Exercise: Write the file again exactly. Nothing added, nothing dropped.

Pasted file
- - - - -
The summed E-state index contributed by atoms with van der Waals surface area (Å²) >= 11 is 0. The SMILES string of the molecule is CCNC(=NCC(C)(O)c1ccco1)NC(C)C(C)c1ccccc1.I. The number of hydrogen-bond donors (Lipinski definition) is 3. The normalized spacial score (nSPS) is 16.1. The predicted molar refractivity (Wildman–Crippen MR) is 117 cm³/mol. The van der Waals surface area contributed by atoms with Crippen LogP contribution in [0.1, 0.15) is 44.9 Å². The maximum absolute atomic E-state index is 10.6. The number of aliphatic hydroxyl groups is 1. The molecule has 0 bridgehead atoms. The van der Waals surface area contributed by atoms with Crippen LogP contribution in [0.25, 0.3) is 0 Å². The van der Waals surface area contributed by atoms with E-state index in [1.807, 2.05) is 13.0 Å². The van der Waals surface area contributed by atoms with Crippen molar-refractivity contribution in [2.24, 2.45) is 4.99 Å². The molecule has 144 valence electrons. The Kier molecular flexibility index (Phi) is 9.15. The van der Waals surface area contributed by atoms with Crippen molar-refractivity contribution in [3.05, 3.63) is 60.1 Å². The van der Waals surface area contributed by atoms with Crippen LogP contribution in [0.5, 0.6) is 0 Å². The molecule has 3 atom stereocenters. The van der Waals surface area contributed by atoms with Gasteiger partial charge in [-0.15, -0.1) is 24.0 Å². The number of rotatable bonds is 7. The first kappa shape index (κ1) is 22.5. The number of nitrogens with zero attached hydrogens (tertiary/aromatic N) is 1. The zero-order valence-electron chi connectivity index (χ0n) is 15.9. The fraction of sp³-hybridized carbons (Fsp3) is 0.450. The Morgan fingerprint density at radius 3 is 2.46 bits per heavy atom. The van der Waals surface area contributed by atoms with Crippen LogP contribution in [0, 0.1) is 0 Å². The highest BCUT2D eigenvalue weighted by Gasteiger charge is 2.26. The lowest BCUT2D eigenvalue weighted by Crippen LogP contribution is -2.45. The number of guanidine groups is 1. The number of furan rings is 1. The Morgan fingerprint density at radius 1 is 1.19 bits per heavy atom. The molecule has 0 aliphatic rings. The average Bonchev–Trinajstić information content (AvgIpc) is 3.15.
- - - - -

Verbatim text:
The summed E-state index contributed by atoms with van der Waals surface area (Å²) >= 11 is 0. The SMILES string of the molecule is CCNC(=NCC(C)(O)c1ccco1)NC(C)C(C)c1ccccc1.I. The number of hydrogen-bond donors (Lipinski definition) is 3. The normalized spacial score (nSPS) is 16.1. The predicted molar refractivity (Wildman–Crippen MR) is 117 cm³/mol. The van der Waals surface area contributed by atoms with Crippen LogP contribution in [0.1, 0.15) is 44.9 Å². The maximum absolute atomic E-state index is 10.6. The number of aliphatic hydroxyl groups is 1. The molecule has 0 bridgehead atoms. The van der Waals surface area contributed by atoms with Crippen LogP contribution in [0.25, 0.3) is 0 Å². The van der Waals surface area contributed by atoms with E-state index in [1.807, 2.05) is 13.0 Å². The van der Waals surface area contributed by atoms with Crippen molar-refractivity contribution in [2.24, 2.45) is 4.99 Å². The molecule has 144 valence electrons. The Kier molecular flexibility index (Phi) is 9.15. The van der Waals surface area contributed by atoms with Crippen molar-refractivity contribution in [3.05, 3.63) is 60.1 Å². The van der Waals surface area contributed by atoms with Crippen LogP contribution in [0.5, 0.6) is 0 Å². The molecule has 3 atom stereocenters. The van der Waals surface area contributed by atoms with Gasteiger partial charge in [-0.15, -0.1) is 24.0 Å². The number of rotatable bonds is 7. The first kappa shape index (κ1) is 22.5. The number of nitrogens with zero attached hydrogens (tertiary/aromatic N) is 1. The zero-order valence-electron chi connectivity index (χ0n) is 15.9. The fraction of sp³-hybridized carbons (Fsp3) is 0.450. The Morgan fingerprint density at radius 3 is 2.46 bits per heavy atom. The van der Waals surface area contributed by atoms with Crippen LogP contribution in [0, 0.1) is 0 Å². The highest BCUT2D eigenvalue weighted by Gasteiger charge is 2.26. The lowest BCUT2D eigenvalue weighted by Crippen LogP contribution is -2.45. The number of guanidine groups is 1. The number of furan rings is 1. The Morgan fingerprint density at radius 1 is 1.19 bits per heavy atom. The molecule has 0 aliphatic rings. The average Bonchev–Trinajstić information content (AvgIpc) is 3.15.